Oesophageal cancer treatment in North East Thames region, 1981: medical audit using Hospital Activity Analysis data.Br Med J (Clin Res Ed) 1984; 288 doi: https://doi.org/10.1136/bmj.288.6434.1892 (Published 23 June 1984) Cite this as: Br Med J (Clin Res Ed) 1984;288:1892
- R Earlam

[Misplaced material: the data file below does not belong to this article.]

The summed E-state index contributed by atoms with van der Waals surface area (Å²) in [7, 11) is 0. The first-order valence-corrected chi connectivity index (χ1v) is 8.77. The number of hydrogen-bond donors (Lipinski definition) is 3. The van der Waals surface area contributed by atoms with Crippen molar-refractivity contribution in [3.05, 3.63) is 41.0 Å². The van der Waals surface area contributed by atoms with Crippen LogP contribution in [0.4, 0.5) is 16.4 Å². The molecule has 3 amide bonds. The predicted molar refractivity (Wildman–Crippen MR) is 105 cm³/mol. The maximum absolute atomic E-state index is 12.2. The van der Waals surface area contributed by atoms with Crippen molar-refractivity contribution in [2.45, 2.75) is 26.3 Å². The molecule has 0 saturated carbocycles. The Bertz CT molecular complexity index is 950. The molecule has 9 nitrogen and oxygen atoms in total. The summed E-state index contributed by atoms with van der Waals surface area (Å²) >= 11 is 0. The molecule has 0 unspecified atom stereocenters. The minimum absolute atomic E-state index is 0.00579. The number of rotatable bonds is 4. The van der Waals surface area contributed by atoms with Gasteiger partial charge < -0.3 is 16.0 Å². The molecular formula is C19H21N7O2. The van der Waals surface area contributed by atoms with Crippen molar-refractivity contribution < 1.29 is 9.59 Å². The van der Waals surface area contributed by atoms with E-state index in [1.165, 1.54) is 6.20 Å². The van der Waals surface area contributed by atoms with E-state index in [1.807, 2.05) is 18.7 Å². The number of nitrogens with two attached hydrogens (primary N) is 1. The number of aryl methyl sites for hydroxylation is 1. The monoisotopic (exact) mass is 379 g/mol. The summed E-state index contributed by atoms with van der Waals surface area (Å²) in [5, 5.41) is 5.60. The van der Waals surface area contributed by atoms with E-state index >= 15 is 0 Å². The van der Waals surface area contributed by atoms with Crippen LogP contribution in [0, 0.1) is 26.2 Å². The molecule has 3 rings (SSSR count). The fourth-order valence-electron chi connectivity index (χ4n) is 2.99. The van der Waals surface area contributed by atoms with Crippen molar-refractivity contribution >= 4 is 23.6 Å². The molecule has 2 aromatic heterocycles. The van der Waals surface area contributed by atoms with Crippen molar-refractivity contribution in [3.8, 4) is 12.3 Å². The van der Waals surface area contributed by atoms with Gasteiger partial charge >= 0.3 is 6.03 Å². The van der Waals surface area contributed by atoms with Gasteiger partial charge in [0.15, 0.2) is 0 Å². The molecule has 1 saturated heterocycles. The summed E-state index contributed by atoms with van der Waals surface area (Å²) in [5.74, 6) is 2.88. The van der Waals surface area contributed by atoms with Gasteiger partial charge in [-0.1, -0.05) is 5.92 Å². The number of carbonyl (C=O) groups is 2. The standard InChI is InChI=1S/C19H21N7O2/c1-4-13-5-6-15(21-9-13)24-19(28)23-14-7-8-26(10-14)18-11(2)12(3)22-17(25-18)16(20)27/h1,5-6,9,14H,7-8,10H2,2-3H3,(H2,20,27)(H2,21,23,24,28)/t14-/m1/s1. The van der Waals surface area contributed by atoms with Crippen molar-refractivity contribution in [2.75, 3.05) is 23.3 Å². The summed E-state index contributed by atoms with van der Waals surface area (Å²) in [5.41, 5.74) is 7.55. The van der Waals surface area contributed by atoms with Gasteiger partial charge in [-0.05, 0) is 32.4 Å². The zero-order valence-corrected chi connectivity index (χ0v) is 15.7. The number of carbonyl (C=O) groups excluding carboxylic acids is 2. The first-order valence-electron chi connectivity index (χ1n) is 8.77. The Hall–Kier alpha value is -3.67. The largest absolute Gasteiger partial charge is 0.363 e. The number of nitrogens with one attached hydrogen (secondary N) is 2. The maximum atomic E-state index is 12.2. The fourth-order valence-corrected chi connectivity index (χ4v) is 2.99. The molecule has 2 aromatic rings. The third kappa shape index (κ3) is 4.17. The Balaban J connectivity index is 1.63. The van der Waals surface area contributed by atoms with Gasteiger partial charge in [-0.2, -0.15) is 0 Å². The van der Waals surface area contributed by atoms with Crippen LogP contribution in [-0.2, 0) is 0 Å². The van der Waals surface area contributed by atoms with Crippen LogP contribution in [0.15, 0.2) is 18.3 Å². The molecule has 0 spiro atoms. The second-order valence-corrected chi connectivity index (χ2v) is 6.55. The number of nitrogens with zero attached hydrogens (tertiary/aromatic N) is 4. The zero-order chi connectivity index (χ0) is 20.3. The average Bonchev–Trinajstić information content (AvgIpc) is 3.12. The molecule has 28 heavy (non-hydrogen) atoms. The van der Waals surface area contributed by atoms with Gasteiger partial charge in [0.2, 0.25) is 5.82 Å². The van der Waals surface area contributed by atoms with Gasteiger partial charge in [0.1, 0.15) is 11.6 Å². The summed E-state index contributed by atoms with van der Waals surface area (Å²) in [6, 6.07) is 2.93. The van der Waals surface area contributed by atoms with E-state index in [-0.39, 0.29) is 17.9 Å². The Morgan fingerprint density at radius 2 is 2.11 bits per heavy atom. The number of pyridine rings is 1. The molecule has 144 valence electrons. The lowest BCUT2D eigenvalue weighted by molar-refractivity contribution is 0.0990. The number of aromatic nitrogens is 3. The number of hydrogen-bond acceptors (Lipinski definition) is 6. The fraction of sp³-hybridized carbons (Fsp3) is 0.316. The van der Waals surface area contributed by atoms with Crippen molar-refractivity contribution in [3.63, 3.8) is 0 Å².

Figures from the Hospital Activity Analysis in the North East Thames region in 1981 were used to perform a medical audit on oesophageal cancer treatment. Four hundred and forty four patients were admitted with this diagnosis; 80 had been intubated without a thoracotomy or laparotomy, and 73 had had surgery (two thirds radical and one third palliative) with an overall operative mortality of 33%. Fifty five patients had had radiotherapy and 179 patients had no recorded operation or investigation. One hundred and seventy seven different consultants had looked after all these inpatients, most being general surgeons. Only five consultants had looked after 10 or more patients each year. From a calculated estimate of a total 286 patients in the region, 28% had palliative intubation and 25% had surgery; 20% of all the patients had radiotherapy either as a radical or palliative treatment, the remainder having no recorded therapeutic procedure. One hundred and eighty seven patients (66% of the calculated total) died in hospital. Investigation and treatment do not seem to be limited by lack of money, but money is being wasted by admitting patients for terminal care into acute hospital beds. It would be more humane for these patients to die at home or in a hospice if they wished.